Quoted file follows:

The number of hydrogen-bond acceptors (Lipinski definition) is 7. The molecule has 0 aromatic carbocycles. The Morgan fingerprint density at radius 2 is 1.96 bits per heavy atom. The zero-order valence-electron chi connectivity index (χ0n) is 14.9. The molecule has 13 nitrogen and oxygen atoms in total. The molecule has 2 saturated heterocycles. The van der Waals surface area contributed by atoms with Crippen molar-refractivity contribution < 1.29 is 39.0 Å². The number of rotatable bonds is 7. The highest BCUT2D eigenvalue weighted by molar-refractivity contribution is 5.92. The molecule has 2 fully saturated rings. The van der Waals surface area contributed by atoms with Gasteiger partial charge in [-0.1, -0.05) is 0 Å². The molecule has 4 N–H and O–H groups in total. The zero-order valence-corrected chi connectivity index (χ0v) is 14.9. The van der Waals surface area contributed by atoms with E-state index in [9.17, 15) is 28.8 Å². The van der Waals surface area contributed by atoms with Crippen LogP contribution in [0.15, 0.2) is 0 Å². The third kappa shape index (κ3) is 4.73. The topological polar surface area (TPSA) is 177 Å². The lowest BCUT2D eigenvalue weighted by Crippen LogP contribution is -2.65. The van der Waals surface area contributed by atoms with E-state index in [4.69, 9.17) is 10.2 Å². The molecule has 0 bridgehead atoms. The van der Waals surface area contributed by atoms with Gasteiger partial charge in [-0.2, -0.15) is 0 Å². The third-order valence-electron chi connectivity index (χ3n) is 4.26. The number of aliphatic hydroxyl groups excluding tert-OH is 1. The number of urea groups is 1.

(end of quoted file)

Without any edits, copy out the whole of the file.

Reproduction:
The number of hydrogen-bond acceptors (Lipinski definition) is 7. The molecule has 0 aromatic carbocycles. The Morgan fingerprint density at radius 2 is 1.96 bits per heavy atom. The zero-order valence-electron chi connectivity index (χ0n) is 14.9. The molecule has 13 nitrogen and oxygen atoms in total. The molecule has 2 saturated heterocycles. The van der Waals surface area contributed by atoms with Crippen molar-refractivity contribution < 1.29 is 39.0 Å². The number of rotatable bonds is 7. The highest BCUT2D eigenvalue weighted by molar-refractivity contribution is 5.92. The molecule has 2 fully saturated rings. The van der Waals surface area contributed by atoms with Gasteiger partial charge in [-0.1, -0.05) is 0 Å². The molecule has 4 N–H and O–H groups in total. The zero-order valence-corrected chi connectivity index (χ0v) is 14.9. The van der Waals surface area contributed by atoms with E-state index in [9.17, 15) is 28.8 Å². The van der Waals surface area contributed by atoms with Crippen LogP contribution in [0.15, 0.2) is 0 Å². The third kappa shape index (κ3) is 4.73. The topological polar surface area (TPSA) is 177 Å². The lowest BCUT2D eigenvalue weighted by Crippen LogP contribution is -2.65. The van der Waals surface area contributed by atoms with E-state index in [4.69, 9.17) is 10.2 Å². The molecule has 0 bridgehead atoms. The van der Waals surface area contributed by atoms with Gasteiger partial charge in [-0.2, -0.15) is 0 Å². The third-order valence-electron chi connectivity index (χ3n) is 4.26. The number of aliphatic hydroxyl groups excluding tert-OH is 1. The number of urea groups is 1.